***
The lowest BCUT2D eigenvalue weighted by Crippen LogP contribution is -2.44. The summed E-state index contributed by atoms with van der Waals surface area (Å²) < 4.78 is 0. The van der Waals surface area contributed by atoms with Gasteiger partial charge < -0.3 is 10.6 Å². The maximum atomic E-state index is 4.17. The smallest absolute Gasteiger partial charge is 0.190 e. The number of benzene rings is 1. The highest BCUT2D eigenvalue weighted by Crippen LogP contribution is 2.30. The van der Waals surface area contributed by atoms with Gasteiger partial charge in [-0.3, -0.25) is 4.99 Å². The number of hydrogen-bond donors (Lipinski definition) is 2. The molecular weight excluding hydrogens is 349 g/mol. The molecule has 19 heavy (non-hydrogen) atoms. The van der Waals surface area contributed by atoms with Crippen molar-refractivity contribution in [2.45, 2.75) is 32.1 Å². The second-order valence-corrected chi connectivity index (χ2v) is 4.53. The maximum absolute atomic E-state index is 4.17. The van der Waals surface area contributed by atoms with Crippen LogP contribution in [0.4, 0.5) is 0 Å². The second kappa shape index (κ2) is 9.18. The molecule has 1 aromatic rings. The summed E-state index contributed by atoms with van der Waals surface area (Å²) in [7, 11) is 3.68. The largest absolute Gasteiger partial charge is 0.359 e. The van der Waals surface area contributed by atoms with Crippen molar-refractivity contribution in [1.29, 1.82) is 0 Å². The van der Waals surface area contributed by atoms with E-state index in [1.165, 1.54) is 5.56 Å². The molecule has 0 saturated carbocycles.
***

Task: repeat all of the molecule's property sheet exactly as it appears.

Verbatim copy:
The lowest BCUT2D eigenvalue weighted by Crippen LogP contribution is -2.44. The summed E-state index contributed by atoms with van der Waals surface area (Å²) < 4.78 is 0. The van der Waals surface area contributed by atoms with Gasteiger partial charge < -0.3 is 10.6 Å². The maximum atomic E-state index is 4.17. The smallest absolute Gasteiger partial charge is 0.190 e. The number of benzene rings is 1. The highest BCUT2D eigenvalue weighted by Crippen LogP contribution is 2.30. The van der Waals surface area contributed by atoms with Gasteiger partial charge in [-0.3, -0.25) is 4.99 Å². The number of hydrogen-bond donors (Lipinski definition) is 2. The molecular weight excluding hydrogens is 349 g/mol. The molecule has 19 heavy (non-hydrogen) atoms. The van der Waals surface area contributed by atoms with Crippen molar-refractivity contribution in [2.45, 2.75) is 32.1 Å². The second-order valence-corrected chi connectivity index (χ2v) is 4.53. The maximum absolute atomic E-state index is 4.17. The van der Waals surface area contributed by atoms with Crippen LogP contribution in [0.4, 0.5) is 0 Å². The second kappa shape index (κ2) is 9.18. The molecule has 1 aromatic rings. The summed E-state index contributed by atoms with van der Waals surface area (Å²) in [7, 11) is 3.68. The largest absolute Gasteiger partial charge is 0.359 e. The van der Waals surface area contributed by atoms with Crippen molar-refractivity contribution in [1.29, 1.82) is 0 Å². The van der Waals surface area contributed by atoms with E-state index in [1.165, 1.54) is 5.56 Å². The molecule has 0 saturated carbocycles.